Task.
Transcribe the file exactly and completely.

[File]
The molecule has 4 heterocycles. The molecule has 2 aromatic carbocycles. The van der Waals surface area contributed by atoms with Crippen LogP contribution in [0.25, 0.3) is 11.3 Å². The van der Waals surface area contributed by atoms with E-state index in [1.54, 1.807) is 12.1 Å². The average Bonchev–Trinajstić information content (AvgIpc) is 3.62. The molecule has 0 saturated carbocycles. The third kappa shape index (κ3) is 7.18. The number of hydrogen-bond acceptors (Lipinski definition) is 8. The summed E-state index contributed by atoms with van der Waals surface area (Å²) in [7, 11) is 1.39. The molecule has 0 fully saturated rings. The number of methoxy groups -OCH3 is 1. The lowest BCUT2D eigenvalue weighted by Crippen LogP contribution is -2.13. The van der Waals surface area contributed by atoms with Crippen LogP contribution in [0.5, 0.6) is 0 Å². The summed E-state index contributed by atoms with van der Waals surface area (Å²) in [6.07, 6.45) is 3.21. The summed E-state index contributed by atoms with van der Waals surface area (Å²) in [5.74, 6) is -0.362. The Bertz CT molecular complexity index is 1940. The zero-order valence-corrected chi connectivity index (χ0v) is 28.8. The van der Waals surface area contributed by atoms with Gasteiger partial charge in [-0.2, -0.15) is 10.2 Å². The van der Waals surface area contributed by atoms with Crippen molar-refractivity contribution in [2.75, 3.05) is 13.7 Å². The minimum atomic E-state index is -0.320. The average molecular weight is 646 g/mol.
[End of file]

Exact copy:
The molecule has 4 heterocycles. The molecule has 2 aromatic carbocycles. The van der Waals surface area contributed by atoms with Crippen LogP contribution in [0.25, 0.3) is 11.3 Å². The van der Waals surface area contributed by atoms with E-state index in [1.54, 1.807) is 12.1 Å². The average Bonchev–Trinajstić information content (AvgIpc) is 3.62. The molecule has 0 saturated carbocycles. The third kappa shape index (κ3) is 7.18. The number of hydrogen-bond acceptors (Lipinski definition) is 8. The summed E-state index contributed by atoms with van der Waals surface area (Å²) in [7, 11) is 1.39. The molecule has 0 fully saturated rings. The number of methoxy groups -OCH3 is 1. The lowest BCUT2D eigenvalue weighted by Crippen LogP contribution is -2.13. The van der Waals surface area contributed by atoms with Crippen LogP contribution in [0.5, 0.6) is 0 Å². The summed E-state index contributed by atoms with van der Waals surface area (Å²) in [6.07, 6.45) is 3.21. The summed E-state index contributed by atoms with van der Waals surface area (Å²) in [5.74, 6) is -0.362. The Bertz CT molecular complexity index is 1940. The zero-order valence-corrected chi connectivity index (χ0v) is 28.8. The van der Waals surface area contributed by atoms with Gasteiger partial charge in [-0.2, -0.15) is 10.2 Å². The van der Waals surface area contributed by atoms with Crippen molar-refractivity contribution in [2.75, 3.05) is 13.7 Å². The minimum atomic E-state index is -0.320. The average molecular weight is 646 g/mol.